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Alkynes: Introduction

Alkynes: Applications

Among the alkynes, ethyne (acetylene) especially is used widely. Particularly, industrial ethyne chemistry in the 30s and 40s at BASF was of great economical importance. The ability of ethyne to undergo a multitude of chemical reactions with other compounds thereby providing the chemical industry with a broad range of products is crucial for its wide use.

Fig.1
Synthesis of acrylic acid from ethyne, carbon monoxide and water
Fig.2
Syntheses of acrylamides from ethyne, carbon monoxide and amines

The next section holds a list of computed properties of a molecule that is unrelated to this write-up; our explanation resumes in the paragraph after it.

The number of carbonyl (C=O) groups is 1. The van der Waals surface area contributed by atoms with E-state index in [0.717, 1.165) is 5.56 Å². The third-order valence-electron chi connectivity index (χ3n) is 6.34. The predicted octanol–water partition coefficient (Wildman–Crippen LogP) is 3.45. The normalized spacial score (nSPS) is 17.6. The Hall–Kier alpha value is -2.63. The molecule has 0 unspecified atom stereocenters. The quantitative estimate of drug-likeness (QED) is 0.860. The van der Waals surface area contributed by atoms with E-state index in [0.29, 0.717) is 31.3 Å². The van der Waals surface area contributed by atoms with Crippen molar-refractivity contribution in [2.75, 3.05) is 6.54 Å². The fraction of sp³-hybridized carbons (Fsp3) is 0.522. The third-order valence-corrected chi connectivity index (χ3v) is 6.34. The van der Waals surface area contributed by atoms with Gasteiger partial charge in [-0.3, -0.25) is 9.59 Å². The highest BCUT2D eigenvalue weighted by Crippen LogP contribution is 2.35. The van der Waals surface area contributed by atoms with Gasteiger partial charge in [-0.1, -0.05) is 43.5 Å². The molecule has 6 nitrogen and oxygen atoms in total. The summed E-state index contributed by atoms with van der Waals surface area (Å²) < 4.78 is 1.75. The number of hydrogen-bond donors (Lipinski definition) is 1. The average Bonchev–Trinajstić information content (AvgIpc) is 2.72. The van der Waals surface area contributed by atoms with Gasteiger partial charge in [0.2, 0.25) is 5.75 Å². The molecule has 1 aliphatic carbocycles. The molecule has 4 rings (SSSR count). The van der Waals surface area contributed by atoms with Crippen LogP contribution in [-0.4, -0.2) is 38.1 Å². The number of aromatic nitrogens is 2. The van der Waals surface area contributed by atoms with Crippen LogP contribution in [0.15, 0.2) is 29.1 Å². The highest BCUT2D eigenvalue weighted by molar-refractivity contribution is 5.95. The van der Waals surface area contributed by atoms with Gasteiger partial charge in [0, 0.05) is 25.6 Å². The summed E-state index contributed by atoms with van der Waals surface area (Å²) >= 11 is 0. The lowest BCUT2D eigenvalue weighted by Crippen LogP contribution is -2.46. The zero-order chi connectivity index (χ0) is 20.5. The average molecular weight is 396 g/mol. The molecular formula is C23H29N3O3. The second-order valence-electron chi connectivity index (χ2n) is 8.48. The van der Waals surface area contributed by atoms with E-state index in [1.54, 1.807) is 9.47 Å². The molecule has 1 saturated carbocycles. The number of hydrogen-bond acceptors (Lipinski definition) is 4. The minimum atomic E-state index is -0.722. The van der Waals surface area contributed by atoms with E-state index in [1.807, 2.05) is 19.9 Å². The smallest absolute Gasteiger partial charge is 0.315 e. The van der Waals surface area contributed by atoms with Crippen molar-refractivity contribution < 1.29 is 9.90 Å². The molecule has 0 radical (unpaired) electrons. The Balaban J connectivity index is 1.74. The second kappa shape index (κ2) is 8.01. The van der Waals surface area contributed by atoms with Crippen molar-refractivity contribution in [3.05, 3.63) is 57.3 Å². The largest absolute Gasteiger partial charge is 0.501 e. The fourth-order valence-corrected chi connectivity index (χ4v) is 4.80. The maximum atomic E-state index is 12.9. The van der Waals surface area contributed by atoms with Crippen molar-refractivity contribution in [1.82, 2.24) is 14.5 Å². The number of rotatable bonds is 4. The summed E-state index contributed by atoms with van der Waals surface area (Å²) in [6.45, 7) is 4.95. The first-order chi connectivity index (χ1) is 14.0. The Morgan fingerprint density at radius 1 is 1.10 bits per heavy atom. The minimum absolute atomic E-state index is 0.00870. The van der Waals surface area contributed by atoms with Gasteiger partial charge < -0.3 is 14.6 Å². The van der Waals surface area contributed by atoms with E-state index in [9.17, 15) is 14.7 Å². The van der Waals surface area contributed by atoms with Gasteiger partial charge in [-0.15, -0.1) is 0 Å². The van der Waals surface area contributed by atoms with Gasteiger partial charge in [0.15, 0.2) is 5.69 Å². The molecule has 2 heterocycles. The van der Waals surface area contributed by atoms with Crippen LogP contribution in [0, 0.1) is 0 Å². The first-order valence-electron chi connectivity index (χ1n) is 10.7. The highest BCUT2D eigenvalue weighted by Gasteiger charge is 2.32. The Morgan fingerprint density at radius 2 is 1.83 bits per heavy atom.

Fig.3
Syntheses of alcohols from ethyne and formaldehyde
Fig.4
Synthesis of benzene from ethyne

Until several decades ago when it was replaced by the cheaper ethenes, ethyne was one of the most important raw materials in the chemical industry. However, ethyne continues to be of importance for many applications. Oxyhydrogen, a mixture of ethyne and pure oxygen, can generate a temperatrure of 2800 °C (3075 K ) and is being used for cutting and welding steel. Ethyne polymerizes to polyacetylene (polyethyne) in the presence of copper catalysts. When prepared by an alternative method, polyacetylene (CH)x exhibits moderate electrical conductivity. Oxidation with iodine increases the conductivity of the polymer by several powers of ten approaching the specific electrical resistance of silver. In 2000, Shirakawa, Heeger und McDiarmid received the Nobel Price for this discovery.

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